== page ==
Regular job in some company or to start my own business ?

Jump to Last Post 1-4 of 4 discussions (14 posts)
  1. profile image0
    GirgisAgeebposted 6 years ago

    Iam a web developer and seo pro.
    and i used to work in companies and advertising agencies but i saw that in one month i may develop about 5 websites and make seo and sem for about 15 companies and this bring profit to the owner about more than 10000$ in a month and my sallery was no more than 1000$

    So iam thinking is it better to keep working in a company or start work as a free web developer ?

    and if it is better to work free what if i couldn't get clients to work with me ?

    help me please to choose the right way and but in your mind that i can start working with adsense and but ads in my own websites and get profit from thins, but this take long time of work and management and maybe i couldn't do it like the way iam thinking i can :S

    Help me with your opinions please

  2. Cagsil profile image81
    Cagsilposted 6 years ago

    If you see what the company makes and what they are willing to consider your value as? Then I would think that the choice would be a no-brainer.

    Self employed with a vision(goal), you could probably develop enough work to draw much more income than a company is willing to pay you. Not to mention, you work your own hours and decide how much you're value is truly worth.

  3. profile image0
    GirgisAgeebposted 6 years ago

    This is true but iam afraid of failing and if i failed so i will be getting nothing i will loose my job and my own work to this is the problem iam afraid

    1. Cagsil profile image81
      Cagsilposted 6 years agoin reply to this

      The object is to stick with the job while building a side income. When the side income overrides the earnings you receive from the job and you can get it re-occurring monthly, then the job has less value. wink

      1. profile image0
        GirgisAgeebposted 6 years agoin reply to this

        the job take most of my time and i can't start to do any thing beside it this is the problem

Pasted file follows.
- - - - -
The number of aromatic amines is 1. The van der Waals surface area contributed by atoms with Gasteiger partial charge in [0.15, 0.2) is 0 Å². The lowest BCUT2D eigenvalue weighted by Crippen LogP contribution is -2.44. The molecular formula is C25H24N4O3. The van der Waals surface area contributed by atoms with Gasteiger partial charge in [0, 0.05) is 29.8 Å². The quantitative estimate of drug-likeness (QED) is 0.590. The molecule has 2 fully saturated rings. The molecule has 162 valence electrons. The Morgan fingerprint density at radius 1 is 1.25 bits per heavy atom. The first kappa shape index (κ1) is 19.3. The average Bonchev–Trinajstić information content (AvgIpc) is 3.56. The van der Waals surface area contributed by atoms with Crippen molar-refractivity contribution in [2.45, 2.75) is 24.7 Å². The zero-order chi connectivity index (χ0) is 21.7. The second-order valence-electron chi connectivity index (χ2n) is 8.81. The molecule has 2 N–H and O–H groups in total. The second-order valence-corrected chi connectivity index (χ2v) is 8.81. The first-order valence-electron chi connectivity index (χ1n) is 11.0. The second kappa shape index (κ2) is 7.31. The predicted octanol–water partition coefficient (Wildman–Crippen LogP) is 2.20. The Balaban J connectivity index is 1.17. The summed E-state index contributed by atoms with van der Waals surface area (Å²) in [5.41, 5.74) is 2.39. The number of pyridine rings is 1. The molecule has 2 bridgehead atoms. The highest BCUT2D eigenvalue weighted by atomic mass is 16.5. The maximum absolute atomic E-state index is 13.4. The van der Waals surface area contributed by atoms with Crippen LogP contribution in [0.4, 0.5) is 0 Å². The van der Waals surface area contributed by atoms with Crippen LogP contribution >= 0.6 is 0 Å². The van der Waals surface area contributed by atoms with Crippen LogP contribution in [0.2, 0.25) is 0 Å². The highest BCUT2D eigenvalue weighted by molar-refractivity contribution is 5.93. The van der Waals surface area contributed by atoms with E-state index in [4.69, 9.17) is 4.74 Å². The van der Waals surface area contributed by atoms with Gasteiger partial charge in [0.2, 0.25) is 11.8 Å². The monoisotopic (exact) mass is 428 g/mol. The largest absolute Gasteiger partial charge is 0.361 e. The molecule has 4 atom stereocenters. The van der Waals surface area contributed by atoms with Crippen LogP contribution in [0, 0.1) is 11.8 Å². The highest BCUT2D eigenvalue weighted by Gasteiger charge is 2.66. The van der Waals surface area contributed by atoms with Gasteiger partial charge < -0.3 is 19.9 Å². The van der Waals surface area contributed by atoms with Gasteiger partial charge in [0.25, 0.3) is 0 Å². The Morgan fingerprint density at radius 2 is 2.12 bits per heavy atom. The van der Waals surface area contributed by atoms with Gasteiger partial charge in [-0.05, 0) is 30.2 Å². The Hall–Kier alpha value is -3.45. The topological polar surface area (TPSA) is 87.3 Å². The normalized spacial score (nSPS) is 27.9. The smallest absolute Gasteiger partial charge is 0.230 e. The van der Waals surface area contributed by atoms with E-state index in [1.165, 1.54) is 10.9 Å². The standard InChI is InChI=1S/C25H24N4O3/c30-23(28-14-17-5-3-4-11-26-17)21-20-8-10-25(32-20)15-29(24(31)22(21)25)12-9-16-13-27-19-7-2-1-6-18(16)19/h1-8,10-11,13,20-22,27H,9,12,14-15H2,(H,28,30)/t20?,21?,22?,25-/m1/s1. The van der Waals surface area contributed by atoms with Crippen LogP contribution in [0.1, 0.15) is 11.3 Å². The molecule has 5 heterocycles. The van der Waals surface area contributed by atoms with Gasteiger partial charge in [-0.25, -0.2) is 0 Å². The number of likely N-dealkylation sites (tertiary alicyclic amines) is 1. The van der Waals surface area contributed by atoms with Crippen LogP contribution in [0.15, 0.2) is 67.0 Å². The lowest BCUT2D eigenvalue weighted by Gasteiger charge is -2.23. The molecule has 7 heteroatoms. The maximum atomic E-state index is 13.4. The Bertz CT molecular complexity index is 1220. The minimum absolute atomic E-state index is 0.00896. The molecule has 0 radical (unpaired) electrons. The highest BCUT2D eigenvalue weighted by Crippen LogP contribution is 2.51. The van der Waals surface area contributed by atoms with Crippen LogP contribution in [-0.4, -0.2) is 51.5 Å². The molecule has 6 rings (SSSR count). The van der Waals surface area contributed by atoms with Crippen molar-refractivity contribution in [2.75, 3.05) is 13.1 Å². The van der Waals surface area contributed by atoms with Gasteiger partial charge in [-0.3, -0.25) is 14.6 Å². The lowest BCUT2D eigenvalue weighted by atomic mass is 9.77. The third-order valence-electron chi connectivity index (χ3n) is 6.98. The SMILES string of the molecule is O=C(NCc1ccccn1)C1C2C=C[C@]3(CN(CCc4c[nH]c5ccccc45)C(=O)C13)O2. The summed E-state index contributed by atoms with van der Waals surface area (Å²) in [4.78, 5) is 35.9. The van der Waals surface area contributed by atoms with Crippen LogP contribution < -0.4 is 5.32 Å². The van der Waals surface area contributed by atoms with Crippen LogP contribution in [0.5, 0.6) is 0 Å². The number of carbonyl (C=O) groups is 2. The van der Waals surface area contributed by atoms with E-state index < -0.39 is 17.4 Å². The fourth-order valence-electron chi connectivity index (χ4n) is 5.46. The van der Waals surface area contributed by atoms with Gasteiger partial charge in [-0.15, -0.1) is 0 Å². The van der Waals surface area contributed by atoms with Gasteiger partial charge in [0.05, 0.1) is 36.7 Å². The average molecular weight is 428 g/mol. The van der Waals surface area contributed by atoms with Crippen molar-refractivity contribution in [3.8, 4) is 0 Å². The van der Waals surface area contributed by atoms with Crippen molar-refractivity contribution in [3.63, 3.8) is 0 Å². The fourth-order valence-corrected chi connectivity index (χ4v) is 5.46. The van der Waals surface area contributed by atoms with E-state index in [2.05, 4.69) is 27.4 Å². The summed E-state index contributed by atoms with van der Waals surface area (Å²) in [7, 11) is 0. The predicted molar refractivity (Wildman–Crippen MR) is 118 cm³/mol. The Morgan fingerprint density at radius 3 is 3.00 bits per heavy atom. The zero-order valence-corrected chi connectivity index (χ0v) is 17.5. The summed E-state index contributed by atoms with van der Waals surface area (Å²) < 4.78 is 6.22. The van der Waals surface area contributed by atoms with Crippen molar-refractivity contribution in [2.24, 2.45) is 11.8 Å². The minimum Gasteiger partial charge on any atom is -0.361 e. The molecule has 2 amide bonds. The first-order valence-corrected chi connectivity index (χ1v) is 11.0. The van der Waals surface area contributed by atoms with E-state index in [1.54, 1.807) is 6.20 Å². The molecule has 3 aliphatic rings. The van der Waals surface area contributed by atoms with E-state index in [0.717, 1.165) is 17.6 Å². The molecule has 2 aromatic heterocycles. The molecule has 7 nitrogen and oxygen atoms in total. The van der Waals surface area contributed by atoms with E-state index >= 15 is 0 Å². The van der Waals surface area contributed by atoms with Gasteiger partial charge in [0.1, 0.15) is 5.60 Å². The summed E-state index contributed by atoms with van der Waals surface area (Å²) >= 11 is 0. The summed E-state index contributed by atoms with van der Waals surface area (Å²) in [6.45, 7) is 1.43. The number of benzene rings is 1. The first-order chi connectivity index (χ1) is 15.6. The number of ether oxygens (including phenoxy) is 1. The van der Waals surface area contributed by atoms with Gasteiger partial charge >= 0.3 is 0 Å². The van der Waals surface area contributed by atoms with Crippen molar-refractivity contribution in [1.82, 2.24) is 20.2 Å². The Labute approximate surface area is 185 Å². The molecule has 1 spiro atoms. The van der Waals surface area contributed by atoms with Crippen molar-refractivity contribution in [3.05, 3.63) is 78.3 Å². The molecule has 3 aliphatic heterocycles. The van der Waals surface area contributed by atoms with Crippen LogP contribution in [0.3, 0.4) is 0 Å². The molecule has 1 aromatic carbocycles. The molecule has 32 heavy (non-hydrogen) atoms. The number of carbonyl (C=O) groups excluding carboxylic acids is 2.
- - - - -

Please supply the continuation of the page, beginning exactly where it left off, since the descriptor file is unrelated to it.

1. Cagsil profile image81
          Cagsilposted 6 years agoin reply to this

          Then I would have to say that you have a time management problem you need to resolve. Other than that, I cannot be of any further help.

          1. profile image0
            GirgisAgeebposted 6 years agoin reply to this

            iam thinking about not to work my extra time in my job and save it for starting my own business what do you think ?

            1. Cagsil profile image81
              Cagsilposted 6 years agoin reply to this

              If you're able to do so, then I'd say it's a good start. Time management is very vital.

              1. profile image0
                GirgisAgeebposted 6 years agoin reply to this

                this is what iam going to start doing it already i think it is good to start that so fast

  4. WriteAngled profile image79
    WriteAngledposted 6 years ago

    I moonlighted for 3 years, doing translation in the evenings while working in full-time employment during the day. Having built up a client base, I was then able to leave employment and go freelance with no financial loss whatsover.

    This does probably mean you have to be prepared to work, come home, eat and then carry on working late into the night, as well as working weekends and holidays so as to gain enough experience and clients to make the leap.

    1. profile image0
      GirgisAgeebposted 6 years agoin reply to this

      great that you did it, hop i can do that too
      but as i said the job take alot of time and my job request a big  concentration that when i go home i just need to relax

      1. WriteAngled profile image79
        WriteAngledposted 6 years agoin reply to this

        I used to work 9am until 6 or 7pm during the week, plus was often sent to meetings/conferences during the week and over weekends.

        I would buy food on the way home, come home, cook for the family, then go upstairs and work unti 2-3 am, and 5 hours later get up and start all over again.

        It was not easy, but I was determined that I would become free of employers, managers and all that stuff before my 50th birthday. I managed with 2 months to spare smile

        1. profile image0
          GirgisAgeebposted 6 years agoin reply to this

          That is fantastic and i really respect you in a way that you can't imagine it and this is my goal in life and i will do it sure
          to have my own business before iam 35 years old big_smile
          and thanks alot for helping me and supporting me

          1. mom101 profile image60
            mom101posted 6 years agoin reply to this

            Being self employed is not for everyone. It is not a cake walk. Often, you work when you are sick, as there is no one to call in to replace you. You are it.

            Patience: make sure you have plenty and then some. If you are planning on going solo, try to have at least 6 months of  "bill money" put back to cover your current bills.  Often, it will take at least a year,  if not longer,  to show a profit. But if you are careful with how you use the money coming in, you can juggle the bills.

            Make sure that whatever line of work you are wanting to go into is something you enjoy. And if it is a job that deals with the public, ask yourself are you a people person?